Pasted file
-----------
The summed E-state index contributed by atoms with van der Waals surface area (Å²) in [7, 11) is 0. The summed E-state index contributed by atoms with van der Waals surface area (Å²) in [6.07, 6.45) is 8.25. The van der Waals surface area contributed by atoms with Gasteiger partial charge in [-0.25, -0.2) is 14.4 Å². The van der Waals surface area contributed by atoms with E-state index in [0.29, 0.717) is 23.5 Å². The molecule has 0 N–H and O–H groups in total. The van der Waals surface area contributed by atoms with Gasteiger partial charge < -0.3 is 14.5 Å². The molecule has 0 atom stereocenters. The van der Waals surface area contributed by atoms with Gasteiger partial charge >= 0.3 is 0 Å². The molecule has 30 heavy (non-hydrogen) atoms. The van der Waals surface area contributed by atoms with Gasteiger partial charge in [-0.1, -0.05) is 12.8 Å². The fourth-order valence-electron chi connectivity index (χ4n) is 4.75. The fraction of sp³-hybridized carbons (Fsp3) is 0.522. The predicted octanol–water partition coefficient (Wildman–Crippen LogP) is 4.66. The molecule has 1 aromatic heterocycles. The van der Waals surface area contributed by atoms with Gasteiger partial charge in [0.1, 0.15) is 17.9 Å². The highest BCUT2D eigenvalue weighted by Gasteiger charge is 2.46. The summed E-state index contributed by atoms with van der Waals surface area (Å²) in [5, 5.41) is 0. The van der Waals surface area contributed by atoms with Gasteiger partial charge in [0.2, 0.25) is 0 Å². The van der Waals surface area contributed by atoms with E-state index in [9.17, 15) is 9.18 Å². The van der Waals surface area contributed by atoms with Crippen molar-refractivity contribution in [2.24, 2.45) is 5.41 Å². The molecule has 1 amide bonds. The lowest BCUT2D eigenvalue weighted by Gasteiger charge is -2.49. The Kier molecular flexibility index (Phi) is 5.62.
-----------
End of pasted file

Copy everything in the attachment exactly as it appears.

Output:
The summed E-state index contributed by atoms with van der Waals surface area (Å²) in [7, 11) is 0. The summed E-state index contributed by atoms with van der Waals surface area (Å²) in [6.07, 6.45) is 8.25. The van der Waals surface area contributed by atoms with Gasteiger partial charge in [-0.25, -0.2) is 14.4 Å². The van der Waals surface area contributed by atoms with E-state index in [0.29, 0.717) is 23.5 Å². The molecule has 0 N–H and O–H groups in total. The van der Waals surface area contributed by atoms with Gasteiger partial charge < -0.3 is 14.5 Å². The molecule has 0 atom stereocenters. The van der Waals surface area contributed by atoms with Gasteiger partial charge >= 0.3 is 0 Å². The molecule has 30 heavy (non-hydrogen) atoms. The van der Waals surface area contributed by atoms with Gasteiger partial charge in [-0.1, -0.05) is 12.8 Å². The fourth-order valence-electron chi connectivity index (χ4n) is 4.75. The fraction of sp³-hybridized carbons (Fsp3) is 0.522. The predicted octanol–water partition coefficient (Wildman–Crippen LogP) is 4.66. The molecule has 1 aromatic heterocycles. The van der Waals surface area contributed by atoms with Gasteiger partial charge in [0.1, 0.15) is 17.9 Å². The highest BCUT2D eigenvalue weighted by Gasteiger charge is 2.46. The summed E-state index contributed by atoms with van der Waals surface area (Å²) in [5, 5.41) is 0. The van der Waals surface area contributed by atoms with Gasteiger partial charge in [0.2, 0.25) is 0 Å². The van der Waals surface area contributed by atoms with E-state index in [9.17, 15) is 9.18 Å². The van der Waals surface area contributed by atoms with Crippen molar-refractivity contribution in [2.24, 2.45) is 5.41 Å². The molecule has 1 amide bonds. The lowest BCUT2D eigenvalue weighted by Gasteiger charge is -2.49. The Kier molecular flexibility index (Phi) is 5.62.